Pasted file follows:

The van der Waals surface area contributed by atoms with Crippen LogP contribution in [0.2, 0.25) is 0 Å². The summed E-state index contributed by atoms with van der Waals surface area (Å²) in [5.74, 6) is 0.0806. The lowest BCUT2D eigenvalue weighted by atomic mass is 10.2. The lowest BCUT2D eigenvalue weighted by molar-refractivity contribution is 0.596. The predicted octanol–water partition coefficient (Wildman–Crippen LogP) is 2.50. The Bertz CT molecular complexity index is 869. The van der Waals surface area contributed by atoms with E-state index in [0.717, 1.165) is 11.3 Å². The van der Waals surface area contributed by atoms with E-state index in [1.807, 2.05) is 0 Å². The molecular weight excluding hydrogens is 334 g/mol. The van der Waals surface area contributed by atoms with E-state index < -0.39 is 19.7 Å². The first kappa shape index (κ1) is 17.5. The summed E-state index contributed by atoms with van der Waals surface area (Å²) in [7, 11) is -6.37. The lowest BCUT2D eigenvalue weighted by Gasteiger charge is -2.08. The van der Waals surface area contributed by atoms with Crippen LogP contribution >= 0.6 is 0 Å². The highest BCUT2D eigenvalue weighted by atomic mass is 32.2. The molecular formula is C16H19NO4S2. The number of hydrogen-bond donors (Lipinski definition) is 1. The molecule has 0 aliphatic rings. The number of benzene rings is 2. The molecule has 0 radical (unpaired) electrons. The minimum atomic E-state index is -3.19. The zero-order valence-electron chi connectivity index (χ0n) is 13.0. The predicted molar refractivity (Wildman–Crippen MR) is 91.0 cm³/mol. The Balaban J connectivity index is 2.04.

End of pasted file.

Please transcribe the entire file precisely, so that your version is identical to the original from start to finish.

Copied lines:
The van der Waals surface area contributed by atoms with Crippen LogP contribution in [0.2, 0.25) is 0 Å². The summed E-state index contributed by atoms with van der Waals surface area (Å²) in [5.74, 6) is 0.0806. The lowest BCUT2D eigenvalue weighted by atomic mass is 10.2. The lowest BCUT2D eigenvalue weighted by molar-refractivity contribution is 0.596. The predicted octanol–water partition coefficient (Wildman–Crippen LogP) is 2.50. The Bertz CT molecular complexity index is 869. The van der Waals surface area contributed by atoms with E-state index in [0.717, 1.165) is 11.3 Å². The van der Waals surface area contributed by atoms with E-state index in [1.807, 2.05) is 0 Å². The molecular weight excluding hydrogens is 334 g/mol. The van der Waals surface area contributed by atoms with E-state index < -0.39 is 19.7 Å². The first kappa shape index (κ1) is 17.5. The summed E-state index contributed by atoms with van der Waals surface area (Å²) in [7, 11) is -6.37. The lowest BCUT2D eigenvalue weighted by Gasteiger charge is -2.08. The van der Waals surface area contributed by atoms with Crippen LogP contribution >= 0.6 is 0 Å². The highest BCUT2D eigenvalue weighted by atomic mass is 32.2. The molecular formula is C16H19NO4S2. The number of hydrogen-bond donors (Lipinski definition) is 1. The molecule has 0 aliphatic rings. The number of benzene rings is 2. The molecule has 0 radical (unpaired) electrons. The minimum atomic E-state index is -3.19. The zero-order valence-electron chi connectivity index (χ0n) is 13.0. The predicted molar refractivity (Wildman–Crippen MR) is 91.0 cm³/mol. The Balaban J connectivity index is 2.04.